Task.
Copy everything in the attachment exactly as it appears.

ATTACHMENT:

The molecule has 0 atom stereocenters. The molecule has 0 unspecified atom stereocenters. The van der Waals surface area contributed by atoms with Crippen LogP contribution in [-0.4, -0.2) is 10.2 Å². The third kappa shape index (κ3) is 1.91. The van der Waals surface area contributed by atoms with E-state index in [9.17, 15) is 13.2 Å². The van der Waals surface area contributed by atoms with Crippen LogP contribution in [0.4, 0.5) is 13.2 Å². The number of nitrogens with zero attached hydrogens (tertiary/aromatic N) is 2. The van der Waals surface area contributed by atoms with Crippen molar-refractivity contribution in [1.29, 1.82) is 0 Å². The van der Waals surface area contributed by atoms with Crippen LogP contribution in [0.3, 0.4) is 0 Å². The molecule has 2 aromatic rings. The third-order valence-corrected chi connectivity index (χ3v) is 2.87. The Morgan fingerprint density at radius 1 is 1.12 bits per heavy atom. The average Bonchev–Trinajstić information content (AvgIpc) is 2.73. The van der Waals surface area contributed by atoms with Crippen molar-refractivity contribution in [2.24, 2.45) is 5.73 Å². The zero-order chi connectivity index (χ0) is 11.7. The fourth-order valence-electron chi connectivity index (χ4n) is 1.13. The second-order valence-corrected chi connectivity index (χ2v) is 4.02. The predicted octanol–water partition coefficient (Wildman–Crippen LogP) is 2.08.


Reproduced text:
The molecule has 0 atom stereocenters. The molecule has 0 unspecified atom stereocenters. The van der Waals surface area contributed by atoms with Crippen LogP contribution in [-0.4, -0.2) is 10.2 Å². The third kappa shape index (κ3) is 1.91. The van der Waals surface area contributed by atoms with E-state index in [9.17, 15) is 13.2 Å². The van der Waals surface area contributed by atoms with Crippen LogP contribution in [0.4, 0.5) is 13.2 Å². The number of nitrogens with zero attached hydrogens (tertiary/aromatic N) is 2. The van der Waals surface area contributed by atoms with Crippen molar-refractivity contribution in [1.29, 1.82) is 0 Å². The van der Waals surface area contributed by atoms with Crippen LogP contribution in [0.3, 0.4) is 0 Å². The molecule has 2 aromatic rings. The third-order valence-corrected chi connectivity index (χ3v) is 2.87. The Morgan fingerprint density at radius 1 is 1.12 bits per heavy atom. The average Bonchev–Trinajstić information content (AvgIpc) is 2.73. The van der Waals surface area contributed by atoms with Crippen molar-refractivity contribution in [2.24, 2.45) is 5.73 Å². The zero-order chi connectivity index (χ0) is 11.7. The fourth-order valence-electron chi connectivity index (χ4n) is 1.13. The second-order valence-corrected chi connectivity index (χ2v) is 4.02. The predicted octanol–water partition coefficient (Wildman–Crippen LogP) is 2.08.